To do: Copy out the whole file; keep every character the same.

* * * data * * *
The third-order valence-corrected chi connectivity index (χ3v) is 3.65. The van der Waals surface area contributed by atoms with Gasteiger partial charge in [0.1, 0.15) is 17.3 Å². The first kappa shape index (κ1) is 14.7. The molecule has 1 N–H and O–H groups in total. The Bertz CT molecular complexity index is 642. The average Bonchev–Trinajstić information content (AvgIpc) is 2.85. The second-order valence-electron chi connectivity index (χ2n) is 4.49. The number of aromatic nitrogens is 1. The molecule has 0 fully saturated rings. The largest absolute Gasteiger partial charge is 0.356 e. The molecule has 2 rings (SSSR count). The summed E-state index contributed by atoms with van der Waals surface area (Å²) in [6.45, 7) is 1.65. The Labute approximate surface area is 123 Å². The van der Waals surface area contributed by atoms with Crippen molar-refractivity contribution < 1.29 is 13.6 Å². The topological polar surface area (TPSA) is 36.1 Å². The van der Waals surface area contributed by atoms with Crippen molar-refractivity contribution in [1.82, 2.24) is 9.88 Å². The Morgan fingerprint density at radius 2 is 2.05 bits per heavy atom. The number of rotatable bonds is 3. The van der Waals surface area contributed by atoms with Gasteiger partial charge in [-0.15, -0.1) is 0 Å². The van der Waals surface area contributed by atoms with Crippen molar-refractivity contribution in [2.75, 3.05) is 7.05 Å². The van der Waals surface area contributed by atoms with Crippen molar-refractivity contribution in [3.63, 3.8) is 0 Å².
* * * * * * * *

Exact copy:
The third-order valence-corrected chi connectivity index (χ3v) is 3.65. The van der Waals surface area contributed by atoms with Gasteiger partial charge in [0.1, 0.15) is 17.3 Å². The first kappa shape index (κ1) is 14.7. The molecule has 1 N–H and O–H groups in total. The Bertz CT molecular complexity index is 642. The average Bonchev–Trinajstić information content (AvgIpc) is 2.85. The second-order valence-electron chi connectivity index (χ2n) is 4.49. The number of aromatic nitrogens is 1. The molecule has 0 fully saturated rings. The largest absolute Gasteiger partial charge is 0.356 e. The molecule has 2 rings (SSSR count). The summed E-state index contributed by atoms with van der Waals surface area (Å²) in [6.45, 7) is 1.65. The Labute approximate surface area is 123 Å². The van der Waals surface area contributed by atoms with Crippen molar-refractivity contribution < 1.29 is 13.6 Å². The topological polar surface area (TPSA) is 36.1 Å². The van der Waals surface area contributed by atoms with Crippen molar-refractivity contribution in [1.82, 2.24) is 9.88 Å². The Morgan fingerprint density at radius 2 is 2.05 bits per heavy atom. The number of rotatable bonds is 3. The van der Waals surface area contributed by atoms with Gasteiger partial charge in [-0.15, -0.1) is 0 Å². The van der Waals surface area contributed by atoms with Crippen molar-refractivity contribution in [2.75, 3.05) is 7.05 Å². The van der Waals surface area contributed by atoms with Crippen molar-refractivity contribution in [3.63, 3.8) is 0 Å².